Sound advice for start-ups from an established author on how the passion economy works.
In 1850, the best any thinker could contemplate about the nature of work and society was a person’s enslavement to her needs and the machine. Karl Marx developed a theory of capital on the context how the capitalist used machines to subdue the labour. The situation was no different when John Keynes took a similar view of the nature of work and the rise of machines to replace labour. The jobs of today, he said, would be a lot different from the jobs of tomorrow. While both were right in that context, none could ever fathom that passion and work could ever be the same. The idea still seems absurd to many.
It was a thing of arts and literature and only a few talented could follow their passions as a profession. This was true of both the 1800s and the early 1900s. But Joseph Schumpeter provided some romanticism to the idea of being an entrepreneur, with an indomitable spirit to succeed. He called entrepreneurs undertaking the task of creative destruction as passionate people. Thomas Edison and Nikola Tesla were a select few who would fall in the category—driven by their passion to create new worlds.
The passion economy that follows in Adam Davidson’s work is no different. Just that more passionate people are finding work and following what they wish to do. The Passion Economy is not about philosophy or about nature of work, but what works in making businesses work. The author, a journalist, and co-founder of NPR’s Planet Money programme, details the life and history of a few successful start-ups. But these people are not geniuses, who dropped out of Harvard or had their family’s money; these people belong to working class households. There are no rags-to-riches tales either.
What Davidson does is carefully analyse each of these enterprises and the role of passion in the capitalist world. Divided into 12 chapters and four case studies, it relies heavily on the research of Scott Stern. Then there are the general rules of how businesses should operate. Pricing should be as per certain norms, create value that cannot be copied, never be in the commodity business even if you are selling a commodity. Passion should be a story. Then there is advice for employees and the famous theory of nudge.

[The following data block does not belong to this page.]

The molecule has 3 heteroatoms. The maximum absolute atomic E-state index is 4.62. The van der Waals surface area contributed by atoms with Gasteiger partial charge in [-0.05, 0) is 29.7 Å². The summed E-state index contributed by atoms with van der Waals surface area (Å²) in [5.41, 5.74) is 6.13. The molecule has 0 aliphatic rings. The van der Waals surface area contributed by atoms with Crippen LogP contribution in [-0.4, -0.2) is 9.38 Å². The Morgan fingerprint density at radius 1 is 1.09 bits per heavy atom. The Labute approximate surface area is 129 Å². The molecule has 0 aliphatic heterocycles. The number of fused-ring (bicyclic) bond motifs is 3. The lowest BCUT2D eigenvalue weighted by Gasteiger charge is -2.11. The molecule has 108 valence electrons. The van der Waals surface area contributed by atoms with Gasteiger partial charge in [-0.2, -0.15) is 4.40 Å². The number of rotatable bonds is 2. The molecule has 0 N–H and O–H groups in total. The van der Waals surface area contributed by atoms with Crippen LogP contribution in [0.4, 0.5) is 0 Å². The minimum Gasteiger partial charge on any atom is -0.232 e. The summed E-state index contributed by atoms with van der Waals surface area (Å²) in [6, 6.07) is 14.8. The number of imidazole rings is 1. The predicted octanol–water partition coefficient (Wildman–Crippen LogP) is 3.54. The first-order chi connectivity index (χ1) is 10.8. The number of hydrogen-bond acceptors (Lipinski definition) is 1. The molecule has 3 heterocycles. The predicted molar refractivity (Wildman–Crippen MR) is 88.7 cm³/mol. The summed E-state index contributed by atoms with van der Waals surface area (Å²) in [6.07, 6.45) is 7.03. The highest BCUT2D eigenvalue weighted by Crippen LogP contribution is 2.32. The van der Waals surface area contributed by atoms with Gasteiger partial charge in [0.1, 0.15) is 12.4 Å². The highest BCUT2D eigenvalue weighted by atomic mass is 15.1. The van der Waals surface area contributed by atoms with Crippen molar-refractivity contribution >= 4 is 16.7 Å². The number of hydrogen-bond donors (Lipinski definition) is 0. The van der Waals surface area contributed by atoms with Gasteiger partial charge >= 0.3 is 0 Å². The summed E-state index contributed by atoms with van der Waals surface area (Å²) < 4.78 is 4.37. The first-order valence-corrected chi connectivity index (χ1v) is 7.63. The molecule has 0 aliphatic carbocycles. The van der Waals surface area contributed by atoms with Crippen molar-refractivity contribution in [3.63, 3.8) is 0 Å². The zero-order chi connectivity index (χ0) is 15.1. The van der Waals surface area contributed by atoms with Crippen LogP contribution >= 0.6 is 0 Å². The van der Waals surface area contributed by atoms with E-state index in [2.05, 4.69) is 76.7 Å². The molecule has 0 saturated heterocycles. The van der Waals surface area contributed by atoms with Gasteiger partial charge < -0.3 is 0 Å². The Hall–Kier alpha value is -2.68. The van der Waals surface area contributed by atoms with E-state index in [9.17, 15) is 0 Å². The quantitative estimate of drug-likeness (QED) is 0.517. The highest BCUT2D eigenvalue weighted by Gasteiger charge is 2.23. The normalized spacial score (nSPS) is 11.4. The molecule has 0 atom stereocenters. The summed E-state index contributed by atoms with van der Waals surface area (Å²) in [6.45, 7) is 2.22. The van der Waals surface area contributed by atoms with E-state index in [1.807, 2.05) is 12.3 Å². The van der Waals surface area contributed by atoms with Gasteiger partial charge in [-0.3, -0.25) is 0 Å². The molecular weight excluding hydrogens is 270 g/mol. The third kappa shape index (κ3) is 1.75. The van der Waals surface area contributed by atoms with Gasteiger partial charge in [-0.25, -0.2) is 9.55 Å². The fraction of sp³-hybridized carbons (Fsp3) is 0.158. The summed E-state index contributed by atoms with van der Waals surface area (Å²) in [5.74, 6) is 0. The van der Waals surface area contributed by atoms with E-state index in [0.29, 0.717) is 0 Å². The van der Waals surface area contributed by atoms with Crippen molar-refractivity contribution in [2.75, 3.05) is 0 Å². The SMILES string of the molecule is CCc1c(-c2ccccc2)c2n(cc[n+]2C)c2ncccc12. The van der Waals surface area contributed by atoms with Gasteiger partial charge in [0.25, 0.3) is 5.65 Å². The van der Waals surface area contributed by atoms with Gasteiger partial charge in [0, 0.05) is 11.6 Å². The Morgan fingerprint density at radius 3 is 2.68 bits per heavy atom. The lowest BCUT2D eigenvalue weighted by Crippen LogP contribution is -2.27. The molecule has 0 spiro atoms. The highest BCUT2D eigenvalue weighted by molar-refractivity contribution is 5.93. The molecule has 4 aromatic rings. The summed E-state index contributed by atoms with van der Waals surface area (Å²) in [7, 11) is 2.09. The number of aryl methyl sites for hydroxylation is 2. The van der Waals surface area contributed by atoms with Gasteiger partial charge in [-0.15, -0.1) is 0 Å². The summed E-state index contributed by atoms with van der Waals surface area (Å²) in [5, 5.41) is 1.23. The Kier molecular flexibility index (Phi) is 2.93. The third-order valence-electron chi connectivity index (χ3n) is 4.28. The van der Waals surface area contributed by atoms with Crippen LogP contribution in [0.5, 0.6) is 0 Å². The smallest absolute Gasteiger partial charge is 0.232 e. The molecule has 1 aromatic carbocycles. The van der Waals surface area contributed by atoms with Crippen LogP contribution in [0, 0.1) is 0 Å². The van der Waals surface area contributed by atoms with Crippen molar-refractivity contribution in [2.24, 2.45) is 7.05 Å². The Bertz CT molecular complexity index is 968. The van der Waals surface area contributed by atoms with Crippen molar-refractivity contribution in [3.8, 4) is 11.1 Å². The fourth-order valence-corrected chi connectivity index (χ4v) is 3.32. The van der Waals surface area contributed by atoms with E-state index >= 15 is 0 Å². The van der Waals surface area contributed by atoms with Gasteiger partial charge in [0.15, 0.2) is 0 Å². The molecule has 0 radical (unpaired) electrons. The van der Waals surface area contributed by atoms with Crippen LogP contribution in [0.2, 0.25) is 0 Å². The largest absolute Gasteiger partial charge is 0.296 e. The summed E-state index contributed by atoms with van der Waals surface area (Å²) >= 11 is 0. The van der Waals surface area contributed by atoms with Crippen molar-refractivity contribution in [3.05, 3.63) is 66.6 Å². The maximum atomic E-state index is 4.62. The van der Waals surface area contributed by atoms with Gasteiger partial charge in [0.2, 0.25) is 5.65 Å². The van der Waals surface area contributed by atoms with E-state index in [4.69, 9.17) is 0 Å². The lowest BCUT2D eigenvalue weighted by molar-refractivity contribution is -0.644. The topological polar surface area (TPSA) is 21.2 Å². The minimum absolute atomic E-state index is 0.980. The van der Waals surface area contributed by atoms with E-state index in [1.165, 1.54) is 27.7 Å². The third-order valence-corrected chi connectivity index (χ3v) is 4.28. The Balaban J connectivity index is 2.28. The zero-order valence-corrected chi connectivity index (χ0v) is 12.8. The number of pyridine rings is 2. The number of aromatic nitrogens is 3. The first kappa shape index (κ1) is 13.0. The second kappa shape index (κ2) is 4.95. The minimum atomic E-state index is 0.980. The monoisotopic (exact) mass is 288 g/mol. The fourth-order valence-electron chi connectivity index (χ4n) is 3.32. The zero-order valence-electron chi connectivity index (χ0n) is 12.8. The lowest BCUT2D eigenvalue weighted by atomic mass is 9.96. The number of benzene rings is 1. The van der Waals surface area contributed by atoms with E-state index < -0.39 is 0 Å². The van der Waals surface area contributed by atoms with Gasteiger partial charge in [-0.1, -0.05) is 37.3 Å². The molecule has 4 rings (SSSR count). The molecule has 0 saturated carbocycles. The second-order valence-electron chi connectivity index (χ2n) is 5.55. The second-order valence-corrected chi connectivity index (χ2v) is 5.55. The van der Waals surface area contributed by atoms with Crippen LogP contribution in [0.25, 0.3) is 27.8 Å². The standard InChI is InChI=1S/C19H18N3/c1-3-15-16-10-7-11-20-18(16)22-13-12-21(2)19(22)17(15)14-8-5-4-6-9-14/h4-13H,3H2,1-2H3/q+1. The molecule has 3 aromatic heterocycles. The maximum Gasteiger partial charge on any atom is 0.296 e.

Sadly, there is nothing new that The Passion Economy offers. It has the same advice that every entrepreneur or podcast will offer. It is just that Davidson has rebranded it as the social economy. Plus, Davidson doesn’t offer much in terms of case studies also. The research is, indeed, well done, and Davidson does present important insights. But that is a limited domain. The ideas are more repackaged than anything else.
Passion goes missing from the book and why that passion exists and how it develops are nowhere to be found. What Davidson also misses is the fact that commodification has been the truth for the capitalist world, whether it was then or now. Consumerism is something that a company can rarely avoid. And, all entrepreneurs are passionate about making money. The only thing that has changed over the years is that passion has become a commodity itself. And, as passion is a story, you are doing nothing but selling passion to get funding, whether that is for yourself or for a social cause. The book ends up not deliberating on passion, but how passion has worked in certain situations. There is no talk of failures. For every passionate start-up that works there are many that fail. If only passion was enough. Not every passionate worker can get remuneration in the market. Capitalist forces decide on market dynamics. In a recession, passion may not even get you a job, but in a boom even the non-passionate may get rewarded.
The book is for anyone who wants to learn about start-ups and wants advice not from their uncle but an established author. Davidson does give a glimpse of his idea of a passion economy; only that it gets missed in the humdrum.
The Passion Economy
Rs599, Pp 336